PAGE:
IRA Rollovers, which represent more than 90% of the contributions to the over $6 trillion IRA market, are big business for Wall Street. As a result, the financial services industry vigorously markets its investment services and IRA products to this market. Retail branded investment firms like Schwab, Fidelity and others that possess strong consumer marketing capabilities with hundreds of physical locations are well positioned to sell retail financial services.
Increasingly, plan sponsors (and their consultants) feel compelled to review their service provider’s practices and employee communications as part of their fiduciary process. This elevated fiduciary sensitivity is due to the perception that an organization’s recordkeeper is often viewed as the employer’s endorsed provider and may unfairly leverage their position to push its financial products. As a result, some organizations have shielded their employees from solicitations by forbidding providers from positioning rollover and other financial services.
In an almost unimaginable move, Charles Schwab recently announced that it was terminating its recordkeeping arrangements with several large 401(k) clients totaling $25 billion in assets after they declined to allow the retail brokerage giant any contact with their plan’s participants. With this move Schwab is stating its willingness to walk away from its entire recordkeeping book it purchased from the 401(k) Company in 2007 for $115 million. Schwab has made a bold statement about its position in the industry and highlights the dramatic shifts underway.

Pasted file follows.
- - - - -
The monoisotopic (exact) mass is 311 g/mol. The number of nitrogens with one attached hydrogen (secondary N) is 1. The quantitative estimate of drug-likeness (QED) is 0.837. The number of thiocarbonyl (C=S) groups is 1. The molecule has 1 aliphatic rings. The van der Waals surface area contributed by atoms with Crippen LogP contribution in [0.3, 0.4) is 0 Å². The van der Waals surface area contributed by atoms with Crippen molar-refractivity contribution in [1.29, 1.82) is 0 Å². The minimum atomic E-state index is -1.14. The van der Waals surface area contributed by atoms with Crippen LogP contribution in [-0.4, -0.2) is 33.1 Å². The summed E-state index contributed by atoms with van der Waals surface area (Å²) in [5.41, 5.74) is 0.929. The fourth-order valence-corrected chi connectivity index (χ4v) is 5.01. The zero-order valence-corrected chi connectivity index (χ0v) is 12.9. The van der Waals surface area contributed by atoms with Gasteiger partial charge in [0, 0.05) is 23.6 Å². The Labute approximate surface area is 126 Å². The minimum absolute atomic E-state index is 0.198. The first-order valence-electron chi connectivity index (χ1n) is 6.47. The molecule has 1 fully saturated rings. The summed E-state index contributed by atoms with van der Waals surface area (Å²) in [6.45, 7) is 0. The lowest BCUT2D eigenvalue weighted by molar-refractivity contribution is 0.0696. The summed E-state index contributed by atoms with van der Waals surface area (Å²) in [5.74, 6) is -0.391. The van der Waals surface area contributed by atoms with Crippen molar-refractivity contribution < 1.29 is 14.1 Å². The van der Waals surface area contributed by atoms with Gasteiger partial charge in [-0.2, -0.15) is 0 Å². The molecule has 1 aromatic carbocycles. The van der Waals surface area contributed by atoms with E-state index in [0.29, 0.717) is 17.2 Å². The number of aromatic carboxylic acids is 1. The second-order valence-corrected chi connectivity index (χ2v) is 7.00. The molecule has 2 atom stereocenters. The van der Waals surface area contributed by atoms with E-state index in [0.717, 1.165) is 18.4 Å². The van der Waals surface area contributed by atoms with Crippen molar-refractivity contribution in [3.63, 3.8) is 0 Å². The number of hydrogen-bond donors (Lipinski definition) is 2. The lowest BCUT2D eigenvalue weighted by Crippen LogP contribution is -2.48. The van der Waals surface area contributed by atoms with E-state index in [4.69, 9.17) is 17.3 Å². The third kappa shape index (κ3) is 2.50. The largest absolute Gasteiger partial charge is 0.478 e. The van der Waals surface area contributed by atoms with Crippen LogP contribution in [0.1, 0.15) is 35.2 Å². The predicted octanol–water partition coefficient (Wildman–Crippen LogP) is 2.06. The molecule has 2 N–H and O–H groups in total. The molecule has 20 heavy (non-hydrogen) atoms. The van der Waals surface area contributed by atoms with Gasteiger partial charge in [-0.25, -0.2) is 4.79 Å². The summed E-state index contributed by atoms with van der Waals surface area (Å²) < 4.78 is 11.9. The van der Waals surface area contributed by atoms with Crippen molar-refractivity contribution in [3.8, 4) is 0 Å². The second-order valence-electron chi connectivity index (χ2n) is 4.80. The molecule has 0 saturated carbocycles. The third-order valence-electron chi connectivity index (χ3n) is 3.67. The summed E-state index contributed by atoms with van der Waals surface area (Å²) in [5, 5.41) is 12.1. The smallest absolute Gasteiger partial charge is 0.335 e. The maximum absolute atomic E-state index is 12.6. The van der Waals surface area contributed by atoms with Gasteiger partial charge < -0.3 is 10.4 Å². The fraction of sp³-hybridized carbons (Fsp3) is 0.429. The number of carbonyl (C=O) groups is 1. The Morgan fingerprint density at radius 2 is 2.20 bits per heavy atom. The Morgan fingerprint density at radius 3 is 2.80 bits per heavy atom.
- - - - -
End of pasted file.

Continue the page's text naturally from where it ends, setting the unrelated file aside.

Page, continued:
Great West’s acquisition of JP Morgan’s recordkeeping division and it’s combination with Putnam’s recordkeeping group signals that companies are jockeying to identify their core competencies in this ever evolving market. As these trends develop further, this changing landscape will undoubtedly cause other organizations to question their role in the industry and eventually either alter their practices or exit the space altogether.
So, what about the interests’ of participants? Many claim that providing rollover services is a valuable resource to employees. But North Pier feels that current industry norms should not be relied upon as a template for what is the best for participants. Why is distributing savings from an employer plan at retirement automatically considered the right thing to do? Increasingly, I believe that greater emphasis should be placed on maintaining employee savings in the plan beyond retirement. With thorough attention now on investments and their fees, along with the burden of responsibilities on plan fiduciaries to monitor them, staying with a well designed plan is often the best environment for a retiree’s savings. For those that feel compelled to rollover their retirement nest egg, options should only be proposed to employees with tightly defined fiduciary rules in order to protect investors from bad advice.
The financial services industry’s IRA rollover practices have become of increasing concern to regulators as assets held in IRA accounts represent the largest percentage of all U.S. retirement funds and the bulk of retirees’ wealth. The mere size of this market magnifies the importance and effects of decisions service providers will make concerning the regulations ahead. With the ever continuing aging baby boomers, this issue will only grow in importance in the years ahead.